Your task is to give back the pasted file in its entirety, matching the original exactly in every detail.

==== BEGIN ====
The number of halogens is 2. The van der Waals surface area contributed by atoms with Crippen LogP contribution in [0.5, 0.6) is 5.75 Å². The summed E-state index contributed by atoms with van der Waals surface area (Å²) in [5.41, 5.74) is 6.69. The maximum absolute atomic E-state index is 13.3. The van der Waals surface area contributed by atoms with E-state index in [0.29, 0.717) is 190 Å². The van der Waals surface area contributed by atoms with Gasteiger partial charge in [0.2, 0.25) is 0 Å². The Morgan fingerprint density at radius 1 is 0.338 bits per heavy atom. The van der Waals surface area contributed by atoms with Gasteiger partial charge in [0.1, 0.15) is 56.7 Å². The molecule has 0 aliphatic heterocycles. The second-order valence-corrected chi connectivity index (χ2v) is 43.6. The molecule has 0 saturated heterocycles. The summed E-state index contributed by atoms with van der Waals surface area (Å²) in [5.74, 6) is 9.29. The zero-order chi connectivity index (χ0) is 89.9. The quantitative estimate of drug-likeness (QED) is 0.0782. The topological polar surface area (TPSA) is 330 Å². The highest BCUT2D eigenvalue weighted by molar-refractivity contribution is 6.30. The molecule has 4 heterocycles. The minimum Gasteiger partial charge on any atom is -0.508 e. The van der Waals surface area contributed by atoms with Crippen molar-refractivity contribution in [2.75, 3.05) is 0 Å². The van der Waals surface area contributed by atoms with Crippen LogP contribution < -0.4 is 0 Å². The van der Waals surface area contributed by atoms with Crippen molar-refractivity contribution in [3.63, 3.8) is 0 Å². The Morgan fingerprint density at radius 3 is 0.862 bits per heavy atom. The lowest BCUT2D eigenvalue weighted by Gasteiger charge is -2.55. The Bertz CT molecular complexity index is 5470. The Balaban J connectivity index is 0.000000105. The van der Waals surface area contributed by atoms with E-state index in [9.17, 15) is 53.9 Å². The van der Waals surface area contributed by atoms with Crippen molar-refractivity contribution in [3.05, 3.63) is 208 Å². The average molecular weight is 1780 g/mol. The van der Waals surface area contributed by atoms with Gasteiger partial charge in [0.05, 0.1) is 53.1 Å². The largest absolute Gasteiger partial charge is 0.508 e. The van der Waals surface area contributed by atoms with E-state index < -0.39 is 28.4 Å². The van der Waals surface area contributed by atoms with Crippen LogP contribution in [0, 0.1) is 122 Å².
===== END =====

The number of halogens is 2. The van der Waals surface area contributed by atoms with Crippen LogP contribution in [0.5, 0.6) is 5.75 Å². The summed E-state index contributed by atoms with van der Waals surface area (Å²) in [5.41, 5.74) is 6.69. The maximum absolute atomic E-state index is 13.3. The van der Waals surface area contributed by atoms with E-state index in [0.29, 0.717) is 190 Å². The van der Waals surface area contributed by atoms with Gasteiger partial charge in [0.2, 0.25) is 0 Å². The Morgan fingerprint density at radius 1 is 0.338 bits per heavy atom. The van der Waals surface area contributed by atoms with Gasteiger partial charge in [0.1, 0.15) is 56.7 Å². The molecule has 0 aliphatic heterocycles. The second-order valence-corrected chi connectivity index (χ2v) is 43.6. The molecule has 0 saturated heterocycles. The summed E-state index contributed by atoms with van der Waals surface area (Å²) in [5.74, 6) is 9.29. The zero-order chi connectivity index (χ0) is 89.9. The quantitative estimate of drug-likeness (QED) is 0.0782. The topological polar surface area (TPSA) is 330 Å². The highest BCUT2D eigenvalue weighted by molar-refractivity contribution is 6.30. The molecule has 4 heterocycles. The minimum Gasteiger partial charge on any atom is -0.508 e. The van der Waals surface area contributed by atoms with Crippen molar-refractivity contribution in [2.75, 3.05) is 0 Å². The van der Waals surface area contributed by atoms with Crippen LogP contribution < -0.4 is 0 Å². The van der Waals surface area contributed by atoms with Crippen molar-refractivity contribution in [3.63, 3.8) is 0 Å². The Morgan fingerprint density at radius 3 is 0.862 bits per heavy atom. The lowest BCUT2D eigenvalue weighted by Gasteiger charge is -2.55. The Bertz CT molecular complexity index is 5470. The Balaban J connectivity index is 0.000000105. The van der Waals surface area contributed by atoms with E-state index in [9.17, 15) is 53.9 Å². The van der Waals surface area contributed by atoms with Crippen molar-refractivity contribution in [3.05, 3.63) is 208 Å². The average molecular weight is 1780 g/mol. The van der Waals surface area contributed by atoms with Gasteiger partial charge in [0.05, 0.1) is 53.1 Å². The largest absolute Gasteiger partial charge is 0.508 e. The van der Waals surface area contributed by atoms with E-state index < -0.39 is 28.4 Å². The van der Waals surface area contributed by atoms with Crippen LogP contribution in [0, 0.1) is 122 Å².